Ben Tsai

The Art of Lean Software Development

At a recent internal technology summit, one of the mantras that was preached was Lean. I’m excited to see how this practically plays out. This is coming from the top down, which hopefully means real change will occur.

I just finished skimming through The Art of Lean Software Development, which I found in our company library. It’s a short read (about 100 pages). It provides a concise overview of the origins of Lean and then covers various practices that you can employ to incrementally adopt. The first few practices are more low-level and hands-on:

Those are pretty well understood and accepted, regardless of what specific methodology you are using. The second batch of processes that the book mentions are:

These practices are a little softer and require more team participation. They are more interesting to me since I have less experience with doing this on a team. Customer participation is particularly difficult to employ because it requires buy-in from many parties, and ones that developers don’t typically have access to&emdash;customers.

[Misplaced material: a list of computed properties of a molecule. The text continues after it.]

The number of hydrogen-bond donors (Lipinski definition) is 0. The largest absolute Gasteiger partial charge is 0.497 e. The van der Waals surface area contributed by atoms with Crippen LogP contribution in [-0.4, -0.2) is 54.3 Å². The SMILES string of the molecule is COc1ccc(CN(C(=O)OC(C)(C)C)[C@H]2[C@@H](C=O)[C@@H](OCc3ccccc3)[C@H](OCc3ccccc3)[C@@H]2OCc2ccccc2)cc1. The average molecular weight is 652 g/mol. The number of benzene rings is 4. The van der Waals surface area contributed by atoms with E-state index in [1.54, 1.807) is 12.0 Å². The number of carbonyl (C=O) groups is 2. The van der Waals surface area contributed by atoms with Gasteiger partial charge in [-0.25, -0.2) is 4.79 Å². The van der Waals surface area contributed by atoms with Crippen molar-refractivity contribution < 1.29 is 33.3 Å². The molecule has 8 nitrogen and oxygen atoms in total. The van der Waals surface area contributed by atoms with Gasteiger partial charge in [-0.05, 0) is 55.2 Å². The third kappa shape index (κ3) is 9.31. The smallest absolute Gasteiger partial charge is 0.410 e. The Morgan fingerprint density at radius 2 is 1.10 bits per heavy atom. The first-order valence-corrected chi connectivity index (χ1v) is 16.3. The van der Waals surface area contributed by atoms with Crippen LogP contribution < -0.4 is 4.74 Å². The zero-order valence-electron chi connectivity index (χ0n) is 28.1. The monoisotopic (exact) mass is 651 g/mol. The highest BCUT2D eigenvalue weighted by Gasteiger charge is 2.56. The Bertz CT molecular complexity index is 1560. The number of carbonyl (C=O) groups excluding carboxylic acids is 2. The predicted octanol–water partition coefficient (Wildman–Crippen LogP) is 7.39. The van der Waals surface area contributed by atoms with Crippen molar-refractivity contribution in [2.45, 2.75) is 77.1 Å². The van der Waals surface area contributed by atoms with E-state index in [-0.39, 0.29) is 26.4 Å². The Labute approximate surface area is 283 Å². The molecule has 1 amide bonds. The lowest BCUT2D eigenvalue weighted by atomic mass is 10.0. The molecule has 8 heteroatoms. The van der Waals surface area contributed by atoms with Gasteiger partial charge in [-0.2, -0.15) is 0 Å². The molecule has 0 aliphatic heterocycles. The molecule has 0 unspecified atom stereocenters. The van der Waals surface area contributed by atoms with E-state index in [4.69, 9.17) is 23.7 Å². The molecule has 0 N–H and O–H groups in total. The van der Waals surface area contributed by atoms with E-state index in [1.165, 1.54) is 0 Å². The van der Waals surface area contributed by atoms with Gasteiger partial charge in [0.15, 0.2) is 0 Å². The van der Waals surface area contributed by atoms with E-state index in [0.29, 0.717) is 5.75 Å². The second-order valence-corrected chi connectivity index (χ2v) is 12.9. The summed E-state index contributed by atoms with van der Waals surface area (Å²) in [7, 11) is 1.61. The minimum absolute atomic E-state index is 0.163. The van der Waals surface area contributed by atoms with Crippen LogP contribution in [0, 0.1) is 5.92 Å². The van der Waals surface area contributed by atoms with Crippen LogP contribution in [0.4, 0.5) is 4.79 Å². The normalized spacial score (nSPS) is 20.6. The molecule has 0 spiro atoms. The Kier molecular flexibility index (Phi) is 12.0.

The book concludes with a single chapter about next steps, and mentions a few more areas to dig deeper in. It briefly talks about Kaizen, value stream maps, other lean techniques like Kanban. I think value stream maps and kanban are worth exploring for our team. There’s a certain benefit to visualizing progress, making it concrete.

Most of the content of the book was a review of what I’ve already read. My perspectives slightly changed about how Lean fits in with Agile. Originally, I put Lean underneath Agile as another methodology. But actually, Lean has different roots from Agile and the famous Snowbird meeting. And, as a methodology, it is more descriptive than prescriptive. It can be applied across business functions, and in fact, ought to be. That makes it even more exciting that we have a mandate from senior management to put this into practice.

Thursday, July 26, 2012